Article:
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How to do Basic Processing on a Portrait in 5 Minutes Using Lightroom

There’s a Triangle of Service that you may have seen before which goes something like this: You have three options available (cheap, quick, quality) but can only choose two. I first saw this on a sign in an automotive shop years ago, but it applies in almost any professional setting where goods and services are produced for consumption, and is especially true in photography.

As a photographer you don’t have unlimited time, but you and your clients expect quality results, and doing so is not always cheap or easy. Fortunately Lightroom makes it simple to do a basic portrait processing job in only a few minutes, which you can then copy and paste to other similar photos, to make your work even faster.


Before I get too deep into this article I want to make clear that the following steps are a process that works for me, but your unique solution might be a bit different. The important lesson is to find a workflow that is easy to replicate and repeat, so you don’t spent all your time doing the same types of edits over and over.

As you work with any editing program – whether it’s Lightroom, Photoshop, Capture One, or even a free tool like Photos or Picasa – it’s a good idea to find an editing style that matches your photography style. I know the look I’m going for when I edit a portrait or headshot, which might be entirely different from what you prefer. Knowing how to achieve my particular style has taken me a while, but now I find that my editing is a lot quicker, because I start each photo with a particular set of steps:

  1. White Balance
  2. Tone
  3. Sharpening
  4. Vignette

These steps are quick, usually get me 90% of the way towards a finished image, and will often result in a finished portrait with no additional editing required. Let’s look at each step one by one:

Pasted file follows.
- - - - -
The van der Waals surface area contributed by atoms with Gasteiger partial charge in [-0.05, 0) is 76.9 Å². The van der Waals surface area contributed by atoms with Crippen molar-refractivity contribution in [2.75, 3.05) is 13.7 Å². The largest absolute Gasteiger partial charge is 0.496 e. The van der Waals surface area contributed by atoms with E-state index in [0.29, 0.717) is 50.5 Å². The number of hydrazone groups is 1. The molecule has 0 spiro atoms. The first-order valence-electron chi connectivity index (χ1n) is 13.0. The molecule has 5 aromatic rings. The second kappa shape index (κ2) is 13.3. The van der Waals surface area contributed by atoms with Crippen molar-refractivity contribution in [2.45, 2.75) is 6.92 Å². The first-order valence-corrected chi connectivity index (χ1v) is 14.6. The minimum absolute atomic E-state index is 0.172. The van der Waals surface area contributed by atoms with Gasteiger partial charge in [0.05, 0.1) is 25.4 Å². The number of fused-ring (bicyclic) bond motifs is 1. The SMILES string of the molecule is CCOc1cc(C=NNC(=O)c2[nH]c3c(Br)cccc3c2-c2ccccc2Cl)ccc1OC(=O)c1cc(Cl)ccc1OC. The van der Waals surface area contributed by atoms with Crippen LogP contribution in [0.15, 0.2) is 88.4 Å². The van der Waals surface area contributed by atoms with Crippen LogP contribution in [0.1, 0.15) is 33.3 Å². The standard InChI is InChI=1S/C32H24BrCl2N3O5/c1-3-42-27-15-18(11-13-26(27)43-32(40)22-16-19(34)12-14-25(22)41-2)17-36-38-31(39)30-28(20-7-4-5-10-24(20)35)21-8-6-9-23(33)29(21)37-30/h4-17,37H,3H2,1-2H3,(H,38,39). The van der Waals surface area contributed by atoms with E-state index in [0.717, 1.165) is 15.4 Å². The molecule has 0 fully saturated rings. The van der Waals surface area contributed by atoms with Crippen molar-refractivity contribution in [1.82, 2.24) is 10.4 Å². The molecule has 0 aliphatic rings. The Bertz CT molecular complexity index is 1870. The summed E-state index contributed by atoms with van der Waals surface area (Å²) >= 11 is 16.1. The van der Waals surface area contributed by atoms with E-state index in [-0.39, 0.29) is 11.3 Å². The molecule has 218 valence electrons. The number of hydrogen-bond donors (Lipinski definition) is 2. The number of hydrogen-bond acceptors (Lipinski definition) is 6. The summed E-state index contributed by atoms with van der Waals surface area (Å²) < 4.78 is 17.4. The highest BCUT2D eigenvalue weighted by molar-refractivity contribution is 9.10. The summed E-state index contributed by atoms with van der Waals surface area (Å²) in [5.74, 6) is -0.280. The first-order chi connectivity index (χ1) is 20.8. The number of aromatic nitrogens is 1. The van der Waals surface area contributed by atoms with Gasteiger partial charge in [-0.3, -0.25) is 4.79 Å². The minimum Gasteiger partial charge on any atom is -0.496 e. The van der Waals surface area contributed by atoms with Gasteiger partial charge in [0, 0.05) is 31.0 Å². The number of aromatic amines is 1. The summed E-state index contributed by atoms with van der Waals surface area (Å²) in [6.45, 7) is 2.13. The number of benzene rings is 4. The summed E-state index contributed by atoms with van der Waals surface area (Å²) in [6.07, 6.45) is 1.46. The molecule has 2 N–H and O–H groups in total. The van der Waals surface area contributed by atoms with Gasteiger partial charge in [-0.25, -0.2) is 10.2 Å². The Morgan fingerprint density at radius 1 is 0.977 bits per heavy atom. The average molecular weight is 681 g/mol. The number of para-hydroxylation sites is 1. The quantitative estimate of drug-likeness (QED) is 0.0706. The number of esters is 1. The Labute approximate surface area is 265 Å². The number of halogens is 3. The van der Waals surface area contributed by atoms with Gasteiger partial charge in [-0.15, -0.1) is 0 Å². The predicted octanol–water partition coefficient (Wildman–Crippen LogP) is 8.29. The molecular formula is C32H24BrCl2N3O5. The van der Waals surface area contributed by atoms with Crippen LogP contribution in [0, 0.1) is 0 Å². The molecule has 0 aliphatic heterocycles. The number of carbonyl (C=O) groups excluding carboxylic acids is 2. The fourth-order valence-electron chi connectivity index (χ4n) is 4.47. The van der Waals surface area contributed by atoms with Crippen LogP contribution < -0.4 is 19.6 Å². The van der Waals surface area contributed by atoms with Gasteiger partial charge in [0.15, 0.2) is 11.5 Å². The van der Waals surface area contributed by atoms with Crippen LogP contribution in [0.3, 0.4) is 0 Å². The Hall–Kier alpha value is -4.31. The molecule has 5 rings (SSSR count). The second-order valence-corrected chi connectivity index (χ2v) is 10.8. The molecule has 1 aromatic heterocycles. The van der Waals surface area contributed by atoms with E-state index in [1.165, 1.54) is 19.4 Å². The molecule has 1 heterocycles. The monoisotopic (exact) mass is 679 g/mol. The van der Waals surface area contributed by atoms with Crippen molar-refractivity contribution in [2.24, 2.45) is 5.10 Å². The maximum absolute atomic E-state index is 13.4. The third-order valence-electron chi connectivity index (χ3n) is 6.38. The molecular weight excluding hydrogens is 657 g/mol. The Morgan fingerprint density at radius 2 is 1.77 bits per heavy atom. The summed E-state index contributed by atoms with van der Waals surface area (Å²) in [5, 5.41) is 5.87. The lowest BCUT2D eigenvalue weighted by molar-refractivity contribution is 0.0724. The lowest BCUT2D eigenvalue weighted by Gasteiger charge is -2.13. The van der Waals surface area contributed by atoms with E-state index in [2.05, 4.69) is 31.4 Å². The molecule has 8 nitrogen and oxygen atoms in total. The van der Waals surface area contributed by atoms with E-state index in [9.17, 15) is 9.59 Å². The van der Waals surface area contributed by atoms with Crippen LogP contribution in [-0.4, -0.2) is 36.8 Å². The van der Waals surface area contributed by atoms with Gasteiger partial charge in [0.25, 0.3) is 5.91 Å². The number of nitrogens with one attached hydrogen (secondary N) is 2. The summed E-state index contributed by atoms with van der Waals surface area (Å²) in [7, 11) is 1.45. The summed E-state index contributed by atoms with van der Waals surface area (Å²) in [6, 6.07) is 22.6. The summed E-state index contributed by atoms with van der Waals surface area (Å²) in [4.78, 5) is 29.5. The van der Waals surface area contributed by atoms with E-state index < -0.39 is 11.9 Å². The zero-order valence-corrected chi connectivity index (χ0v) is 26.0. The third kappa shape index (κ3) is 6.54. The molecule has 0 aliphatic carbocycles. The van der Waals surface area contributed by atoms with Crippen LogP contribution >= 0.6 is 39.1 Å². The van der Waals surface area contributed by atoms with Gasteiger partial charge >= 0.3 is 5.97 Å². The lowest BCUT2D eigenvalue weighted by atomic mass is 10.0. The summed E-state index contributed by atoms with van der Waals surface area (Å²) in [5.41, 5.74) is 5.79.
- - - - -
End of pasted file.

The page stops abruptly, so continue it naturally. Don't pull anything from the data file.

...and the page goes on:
This original is decent but it needs some tweaks before it’s good enough to give to my client.

Step 1: White Balance

One advantage of shooting in the RAW format is that you can calibrate the White Balance of your images afterwards, whereas shooting in JPG leaves you much less leeway to edit not just White Balance, but most other aspects of the photo as well. Of course, one drawback of shooting in RAW is that calibrating the White Balance can take a lot of time, but much of this can be mitigated by using Lightroom’s eyedropper tool (targeted adjustment tool) instead of fiddling with the sliders on your own.


To quickly adjust the White Balance, click the eyedropper icon, then find a part of your image that is neutral in color – think slightly gray instead of pure white. The eyedropper tool might not get you the perfect overall color, but it will quickly get you close to your target, after which you can adjust the Temperature and Tint sliders to your liking.

Another tip to speed things up is to click directly on the Temperature and Tint numbers and use the up/down arrows to adjust their values, or hold down the [shift] key while doing so to make larger incremental changes.

Step 2: Tone

After you get your initial White Balance set, it’s time to make some initial adjustments using the rest of the Basic panel in the Develop module. To get my particular look, I almost always start off with the following values. You can change each one quickly by highlighting the numbers, entering new values, and pressing [Tab] to move to the next set of numbers instantly.


Exposure 0, Contrast 0. I don’t change these values until I make the following adjustments you see below. Because they are global, and affect the entire image, that is not usually what I want to do right away. If the image is still too light or dark after doing the rest of the basic adjustments, I’ll increase or decrease exposure accordingly, but rarely do I need to adjust contrast and you’ll see why in the steps below.

Highlights -25. This helps even out the bright portions of the portrait so any spots that are a little bright are brought down a bit.

Shadows +20. This is a way of brightening just the dark parts of the portrait to bring out a little more color and definition.

Whites +20, Blacks -25. I use these sliders instead of adjusting the contrast because it gives me more granular control over the look and feel of my portraits. I’m essentially making the whites and blacks more pure, which helps give the portrait a richer look overall. Some people skip this step and make adjustments to the Tone Curve, but it’s all a matter of personal preference, though I usually find the white/black adjustments to be quicker.